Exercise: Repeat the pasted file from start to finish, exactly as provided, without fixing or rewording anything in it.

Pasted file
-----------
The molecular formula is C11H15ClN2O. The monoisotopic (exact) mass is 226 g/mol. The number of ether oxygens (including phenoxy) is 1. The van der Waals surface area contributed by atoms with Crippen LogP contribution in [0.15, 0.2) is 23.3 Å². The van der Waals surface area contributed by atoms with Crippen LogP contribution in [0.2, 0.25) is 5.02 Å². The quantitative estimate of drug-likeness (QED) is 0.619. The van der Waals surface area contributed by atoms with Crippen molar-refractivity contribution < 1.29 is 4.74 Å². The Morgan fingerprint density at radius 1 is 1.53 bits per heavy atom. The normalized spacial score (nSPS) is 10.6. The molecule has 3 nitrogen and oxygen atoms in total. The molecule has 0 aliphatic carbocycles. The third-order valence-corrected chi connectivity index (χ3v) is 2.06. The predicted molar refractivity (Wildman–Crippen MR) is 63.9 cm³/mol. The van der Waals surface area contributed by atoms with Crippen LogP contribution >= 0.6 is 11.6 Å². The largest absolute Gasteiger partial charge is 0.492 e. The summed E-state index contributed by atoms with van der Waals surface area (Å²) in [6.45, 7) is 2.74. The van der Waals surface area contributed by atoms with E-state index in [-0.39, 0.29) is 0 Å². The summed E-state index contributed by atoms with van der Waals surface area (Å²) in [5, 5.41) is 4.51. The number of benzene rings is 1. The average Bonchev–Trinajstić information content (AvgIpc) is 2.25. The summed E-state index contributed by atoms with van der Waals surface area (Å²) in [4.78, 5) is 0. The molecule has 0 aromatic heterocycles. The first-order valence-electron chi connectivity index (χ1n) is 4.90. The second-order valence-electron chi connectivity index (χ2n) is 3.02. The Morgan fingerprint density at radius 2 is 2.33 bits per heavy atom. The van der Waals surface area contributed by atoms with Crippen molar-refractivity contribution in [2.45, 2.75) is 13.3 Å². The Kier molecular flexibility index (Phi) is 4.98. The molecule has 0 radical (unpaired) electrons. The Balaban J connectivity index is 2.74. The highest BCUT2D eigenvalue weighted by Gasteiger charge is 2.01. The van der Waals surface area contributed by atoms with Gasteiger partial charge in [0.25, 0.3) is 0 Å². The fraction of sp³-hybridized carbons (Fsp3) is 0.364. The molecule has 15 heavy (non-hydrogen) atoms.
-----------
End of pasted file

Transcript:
The molecular formula is C11H15ClN2O. The monoisotopic (exact) mass is 226 g/mol. The number of ether oxygens (including phenoxy) is 1. The van der Waals surface area contributed by atoms with Crippen LogP contribution in [0.15, 0.2) is 23.3 Å². The van der Waals surface area contributed by atoms with Crippen LogP contribution in [0.2, 0.25) is 5.02 Å². The quantitative estimate of drug-likeness (QED) is 0.619. The van der Waals surface area contributed by atoms with Crippen molar-refractivity contribution < 1.29 is 4.74 Å². The Morgan fingerprint density at radius 1 is 1.53 bits per heavy atom. The normalized spacial score (nSPS) is 10.6. The molecule has 3 nitrogen and oxygen atoms in total. The molecule has 0 aliphatic carbocycles. The third-order valence-corrected chi connectivity index (χ3v) is 2.06. The predicted molar refractivity (Wildman–Crippen MR) is 63.9 cm³/mol. The van der Waals surface area contributed by atoms with Crippen LogP contribution >= 0.6 is 11.6 Å². The largest absolute Gasteiger partial charge is 0.492 e. The summed E-state index contributed by atoms with van der Waals surface area (Å²) in [6.45, 7) is 2.74. The van der Waals surface area contributed by atoms with E-state index in [-0.39, 0.29) is 0 Å². The summed E-state index contributed by atoms with van der Waals surface area (Å²) in [5, 5.41) is 4.51. The number of benzene rings is 1. The average Bonchev–Trinajstić information content (AvgIpc) is 2.25. The summed E-state index contributed by atoms with van der Waals surface area (Å²) in [4.78, 5) is 0. The molecule has 0 aromatic heterocycles. The first-order valence-electron chi connectivity index (χ1n) is 4.90. The second-order valence-electron chi connectivity index (χ2n) is 3.02. The Morgan fingerprint density at radius 2 is 2.33 bits per heavy atom. The van der Waals surface area contributed by atoms with Crippen molar-refractivity contribution in [2.45, 2.75) is 13.3 Å². The Kier molecular flexibility index (Phi) is 4.98. The molecule has 0 radical (unpaired) electrons. The Balaban J connectivity index is 2.74. The highest BCUT2D eigenvalue weighted by Gasteiger charge is 2.01. The van der Waals surface area contributed by atoms with Gasteiger partial charge in [0.25, 0.3) is 0 Å². The fraction of sp³-hybridized carbons (Fsp3) is 0.364. The molecule has 15 heavy (non-hydrogen) atoms.